An independent adjudicator commissioned by the ICC cleared Lorgat of knowing about the Becker media statement and its contents prior to its initial distribution; of being
involved in the preparation of the statement; or of attempting to persuade a number of different journalists to delay or withdraw the Becker story by offering to do something for them in return, allegedly bribing and eventually threatening the journalists.
“Being exonerated is no surprise to me because I knew exactly what I had done and what I had not done, and I knew that I would not fail myself nor cricket in South Africa,” Lorgat told a news conference at the Wanderers on Thursday.
“But I am gravely disappointed that I was found guilty in the media and I seriously expect an apology and then we can move on. A lot of things were said about me even before the investigation began.
“It’s an opportunity for the media to reflect on how fairly and accurately they have done their job. I call on the media to report fairly on Cricket South Africa, some people just use a sledgehammer and it brings their own organisations into disrepute. The media ought to be accountable for what they write, just like I am accountable for what I do,” Lorgat continued.
While Lorgat did not want to ascribe the investigation to the machinations surrounding the so-called takeover of the ICC by the ‘Big Three’, he confirmed that the Board of Control for Cricket in India (BCCI) had been one of the parties that offered to drop the charges during the debate over the changes in the structure of world cricket’s governing body.
“The CSA president, Chris Nenzani, was involved in those talks and he has confirmed that offers to drop the investigation were made at the time of the ICC revamp discussions. We made it very clear though that there would be no deals, but it showed that the BCCI and many other board members had already moved on because they knew what the outcome of the investigation would be. Thankfully we continued with it, however, because now my name has been cleared,” Lorgat said.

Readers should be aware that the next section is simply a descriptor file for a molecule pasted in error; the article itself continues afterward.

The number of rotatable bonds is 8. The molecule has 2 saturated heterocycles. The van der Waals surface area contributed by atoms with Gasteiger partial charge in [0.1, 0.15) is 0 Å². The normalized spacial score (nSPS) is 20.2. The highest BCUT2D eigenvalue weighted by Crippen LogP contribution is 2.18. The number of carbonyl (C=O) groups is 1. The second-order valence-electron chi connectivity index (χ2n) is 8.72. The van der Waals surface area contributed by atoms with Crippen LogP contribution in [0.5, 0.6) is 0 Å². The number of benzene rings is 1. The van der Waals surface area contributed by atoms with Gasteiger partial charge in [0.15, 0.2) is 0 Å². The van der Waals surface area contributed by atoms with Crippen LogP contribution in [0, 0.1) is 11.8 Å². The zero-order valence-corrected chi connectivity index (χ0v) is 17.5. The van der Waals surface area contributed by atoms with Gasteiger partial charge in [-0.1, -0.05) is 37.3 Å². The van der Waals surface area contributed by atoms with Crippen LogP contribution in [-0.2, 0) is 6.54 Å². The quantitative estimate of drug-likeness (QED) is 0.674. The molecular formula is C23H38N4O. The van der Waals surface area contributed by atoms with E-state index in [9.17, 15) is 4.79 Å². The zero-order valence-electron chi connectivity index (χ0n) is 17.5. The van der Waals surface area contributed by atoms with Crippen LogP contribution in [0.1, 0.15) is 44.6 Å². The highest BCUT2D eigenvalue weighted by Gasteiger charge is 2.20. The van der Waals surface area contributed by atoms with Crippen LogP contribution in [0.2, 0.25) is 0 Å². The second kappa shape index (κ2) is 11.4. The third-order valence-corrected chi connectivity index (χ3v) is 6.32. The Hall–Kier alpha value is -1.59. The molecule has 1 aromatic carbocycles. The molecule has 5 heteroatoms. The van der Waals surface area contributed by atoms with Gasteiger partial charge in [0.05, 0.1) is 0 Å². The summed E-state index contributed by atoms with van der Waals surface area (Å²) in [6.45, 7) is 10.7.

Lorgat is now free to involve himself fully in all ICC business and dealings with the BCCI, but he said his suspension from these activities had not particularly affected CSA.
“I don’t believe that it affected South African cricket to a great extent. I was involved in many discussions on the sidelines and I missed just one chief executives’ meeting, but I was in Dubai at the time and was discussing all the issues outside the meeting,” Lorgat said.
Nenzani said in the CSA statement released earlier on Thursday that the board had maintained the utmost confidence in Lorgat throughout the investigation.
“As we expected, all the allegations have been dismissed and the board would like to reiterate its full trust and confidence in Mr. Lorgat as its chief executive. To date the board has been satisfied and indeed impressed with the progress made under his leadership.
“It is also clear that allegations and insinuations made against Mr. Lorgat by certain journalists were unprofessional and do not fall within the bounds of fair or justifiable comment. I hope these individuals or their organisations will now have the courage to issue an apology to both Mr. Lorgat and CSA,” Nenzani said.